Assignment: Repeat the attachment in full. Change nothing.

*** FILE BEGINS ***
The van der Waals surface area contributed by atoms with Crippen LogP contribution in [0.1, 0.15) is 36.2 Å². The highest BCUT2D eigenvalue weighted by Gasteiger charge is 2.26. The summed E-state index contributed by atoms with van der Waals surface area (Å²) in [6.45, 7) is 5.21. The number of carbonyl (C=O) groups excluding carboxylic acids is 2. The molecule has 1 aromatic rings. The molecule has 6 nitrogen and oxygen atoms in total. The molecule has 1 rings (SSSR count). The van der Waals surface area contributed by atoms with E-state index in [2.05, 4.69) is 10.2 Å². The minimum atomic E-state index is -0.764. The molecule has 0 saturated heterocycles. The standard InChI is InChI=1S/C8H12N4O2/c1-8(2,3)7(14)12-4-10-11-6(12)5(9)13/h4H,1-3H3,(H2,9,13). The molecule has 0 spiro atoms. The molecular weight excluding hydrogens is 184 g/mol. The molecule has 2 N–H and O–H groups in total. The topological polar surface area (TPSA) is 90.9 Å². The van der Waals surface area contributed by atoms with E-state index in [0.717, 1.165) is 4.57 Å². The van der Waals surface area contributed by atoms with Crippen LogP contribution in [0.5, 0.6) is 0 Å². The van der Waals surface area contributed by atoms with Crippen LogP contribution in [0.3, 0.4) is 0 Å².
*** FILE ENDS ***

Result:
The van der Waals surface area contributed by atoms with Crippen LogP contribution in [0.1, 0.15) is 36.2 Å². The highest BCUT2D eigenvalue weighted by Gasteiger charge is 2.26. The summed E-state index contributed by atoms with van der Waals surface area (Å²) in [6.45, 7) is 5.21. The number of carbonyl (C=O) groups excluding carboxylic acids is 2. The molecule has 1 aromatic rings. The molecule has 6 nitrogen and oxygen atoms in total. The molecule has 1 rings (SSSR count). The van der Waals surface area contributed by atoms with E-state index in [2.05, 4.69) is 10.2 Å². The minimum atomic E-state index is -0.764. The molecule has 0 saturated heterocycles. The standard InChI is InChI=1S/C8H12N4O2/c1-8(2,3)7(14)12-4-10-11-6(12)5(9)13/h4H,1-3H3,(H2,9,13). The molecule has 0 spiro atoms. The molecular weight excluding hydrogens is 184 g/mol. The molecule has 2 N–H and O–H groups in total. The topological polar surface area (TPSA) is 90.9 Å². The van der Waals surface area contributed by atoms with E-state index in [0.717, 1.165) is 4.57 Å². The van der Waals surface area contributed by atoms with Crippen LogP contribution in [0.5, 0.6) is 0 Å². The van der Waals surface area contributed by atoms with Crippen LogP contribution in [0.3, 0.4) is 0 Å².